Democratic White House Hopefuls Pledge to Boost Union Movement

Six Democratic presidential contenders, courting one of the party's most crucial interest groups, pledged Wednesday to work to reverse decades of decline in the nation's union movement.

Sens. Joe Biden, Hillary Rodham Clinton, Chris Dodd and Barack Obama, former Sen. John Edwards and New Mexico Gov. Bill Richardson said they would support labor-backed issues, such as expanding health care and toughening trade rules.

However, they contended that the biggest problem facing unions was the steady drop in membership, and all vowed to make it easier for unions to organize.

"It is not rich people that made this country great," Clinton said. "We would not have had a middle class without the American labor movement."

Edwards sounded a similar theme: "If we want to grow and strengthen the middle class, we have to grow the union movement."

Labor leaders grilled each of the candidates at the annual convention of the Iowa Federation of Labor, a key player in the state's Democratic politics. Each candidate had a half-hour session, and they were often dragged through the arcane details of policies backed by labor.

The umbrella labor group is unlikely to formally endorse a candidate for Iowa's leadoff precinct caucuses, but the more than 250 activists who listened to the candidates are all local political leaders. The federation represents roughly 55,000 workers, and it's likely that about 100,000 Democrats will settle next winter's caucuses.

"As long as I'm alive and breathing, I will be standing with you," said Edwards, who joined Obama in pledging to walk a picket line if elected.

"Think about a president of the United States walking a picket line," Edwards said. "You're looking at one."

All the candidates noted their long ties to unions.

"The AFL-CIO in New York has dubbed me their favorite sister," Clinton said. "I will use the bully pulpit as president."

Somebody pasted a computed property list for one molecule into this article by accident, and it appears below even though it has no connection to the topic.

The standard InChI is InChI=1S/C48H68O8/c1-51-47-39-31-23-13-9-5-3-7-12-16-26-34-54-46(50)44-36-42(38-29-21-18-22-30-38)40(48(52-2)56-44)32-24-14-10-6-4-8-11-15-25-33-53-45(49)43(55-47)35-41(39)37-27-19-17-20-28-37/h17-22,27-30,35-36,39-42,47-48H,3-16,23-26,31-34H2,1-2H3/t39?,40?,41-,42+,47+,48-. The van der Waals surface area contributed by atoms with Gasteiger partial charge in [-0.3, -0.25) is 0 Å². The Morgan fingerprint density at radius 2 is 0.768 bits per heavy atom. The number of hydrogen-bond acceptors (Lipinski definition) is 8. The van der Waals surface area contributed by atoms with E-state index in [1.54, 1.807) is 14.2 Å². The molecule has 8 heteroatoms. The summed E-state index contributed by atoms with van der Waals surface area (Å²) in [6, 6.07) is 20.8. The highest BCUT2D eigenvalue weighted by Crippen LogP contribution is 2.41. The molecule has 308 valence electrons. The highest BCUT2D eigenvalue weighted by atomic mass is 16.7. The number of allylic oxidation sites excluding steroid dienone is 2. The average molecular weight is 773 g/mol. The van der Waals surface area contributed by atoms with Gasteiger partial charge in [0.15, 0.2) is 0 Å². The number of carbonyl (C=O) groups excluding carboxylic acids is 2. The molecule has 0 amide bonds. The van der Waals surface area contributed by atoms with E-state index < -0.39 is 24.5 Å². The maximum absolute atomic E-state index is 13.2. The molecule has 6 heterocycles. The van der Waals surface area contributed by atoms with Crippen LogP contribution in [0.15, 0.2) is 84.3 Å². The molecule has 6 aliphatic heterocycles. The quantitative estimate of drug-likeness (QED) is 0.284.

If elected, Obama promised to include organized labor when he shapes his new administration.

"You have to have a president who is willing to talk about unions," he said. "I'd make sure the AFL-CIO was involved in the transition process."

Biden called for easing restrictions on union organizing and noted the decline in membership from the 1950s, when roughly one in four workers belonged to a union.

"You are the middle class," he said. "If you want to grow the middle class, you have to grow the union movement."

All agreed that a series of trade deals has given competitors an unfair advantage and shifted jobs overseas.

"There ain't no such thing as free trade unless its fair trade, and that's not what's happening now," Biden said.

Dodd called for new restrictions on toys and food imported into the U.S. from China, pointing to reports of contaminated food and recalls of dangerous toys.

"This is an issue of safety," he said. "Parents should be confident that the toys they give their children have been inspected and are safe."

Richardson said he would set concrete goals for increasing union membership from its current 12 percent of the work force, pushing for a level as high as 20 percent.

"My secretary of Labor would be a union member," he said. "All of those union-busting attorneys would be gone."